Sometimes I go out and find that I have been out for much longer than I anticipated and do not have snacks with me and I'm starving.  What to do?...  These are items you can find in most grocery or convenience stores.

"Safe" Emergency Snacks:
roasted almonds (unflavored)
sunflower seeds
macadamia nuts
pistachios in the shell
100% orange juice
100% apple juice
fruit cups in 100% juice

For an extended stay (3 days or more) I use a phone app: TripAdvisor to scope out restaurants, get menus to peruse, and check ratings on restaurants in the area I will travel.

There are a few tricks I use when eating out that help me have fewer distressing issues.
For breakfast:
Never choose scrambled eggs.  You will most often get eggs from a carton that contains stabilizers made with gluten.  Instead, choose whole eggs over-easy, over-hard, sunny-side-up.
Never choose omelets, for the reason above.
Never choose sausage.  I know you love it, but packaged sausage has a ton of garbage in it and it's unlikely that your potential restaurant makes their own sausage.  Choose bacon.  It may not be nitrite-free, but it will be closer to your Paleo requirements than anything else on the menu.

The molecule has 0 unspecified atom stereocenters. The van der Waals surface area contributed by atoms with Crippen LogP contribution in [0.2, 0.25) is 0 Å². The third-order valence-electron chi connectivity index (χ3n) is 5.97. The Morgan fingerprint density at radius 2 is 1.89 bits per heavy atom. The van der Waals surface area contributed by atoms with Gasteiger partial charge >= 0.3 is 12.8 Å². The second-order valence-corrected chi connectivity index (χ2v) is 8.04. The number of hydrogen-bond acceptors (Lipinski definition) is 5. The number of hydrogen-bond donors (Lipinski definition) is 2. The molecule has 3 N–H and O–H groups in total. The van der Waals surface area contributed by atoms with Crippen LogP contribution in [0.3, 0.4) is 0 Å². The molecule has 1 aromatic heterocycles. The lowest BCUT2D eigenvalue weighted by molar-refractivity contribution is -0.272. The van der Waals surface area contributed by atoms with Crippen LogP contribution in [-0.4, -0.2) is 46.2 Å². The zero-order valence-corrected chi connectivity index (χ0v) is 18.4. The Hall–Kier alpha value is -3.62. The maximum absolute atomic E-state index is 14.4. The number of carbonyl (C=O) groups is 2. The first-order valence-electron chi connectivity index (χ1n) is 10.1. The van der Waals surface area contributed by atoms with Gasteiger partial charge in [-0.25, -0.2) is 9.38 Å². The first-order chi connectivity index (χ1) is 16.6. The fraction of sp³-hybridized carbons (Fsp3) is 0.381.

Fresh fruit (if you need the carbs)
Coffee or tea with honey (if they have it).  Better than non-dairy creamer by far!
For lunch:
grilled chicken
I avoid burgers when eating out. I try to avoid beef that is not Grass-fed and I have very little luck finding a really great burger out anyway, so I figure it's no longer worth it to even try.
For dinner:
salad (ask for no croutons -- I often forget)
grilled chicken
steamed shrimp
broiled fish
Japanese sashimi, seaweed salad, avocado
Italian anti-pasto salad
mussels in white wine sauce
raw oysters
I'm in Maryland so, steamed crabs are a great option, in season.

I am a "snacker".  I love little nibbles of things throughout the day.  Here are some Paleo things that help me.  These are excellent snacks to take along on short trips or when you may be out shopping for the day.
Larabar that are not Paleo: peanut butter, chocolate chip, and Uber bars that have rice syrup.
Otherwise, Larabar is the perfect Paleo snack.  Made with dates, nuts, and fruit and that's it!  I love them.  So simple.  So delicious.

Kale Krunch chips
Simple kale snacks that curb my craving for potato/snack chips.  They are made with kale, cashews, and a few other Paleo-approved ingredients.  Read the label.

Tanka Bites
Tanka Bites are bison and cranberry.  The Hot Bites are not terribly spicy and are slightly less sweet as compared to the regular flavor.

The Buffalo Guys Bison Jerky
Sweet, salty, bison-y.  These are a staple whenever I travel.

Love Force Italian Kale Chips

These are my favorite kale chips.

Just Fruit Salad, Just Fruit Munchies, Just Peaches, etc. from Just Tomatoes, Inc.
Freeze-dried crunchy fruit.

When the chocolate craving hits:
Many of their bars are sweetened with dates, coconut palm sugar, or honey.

None of the products I mention have paid me for this -- they are simply products that I love.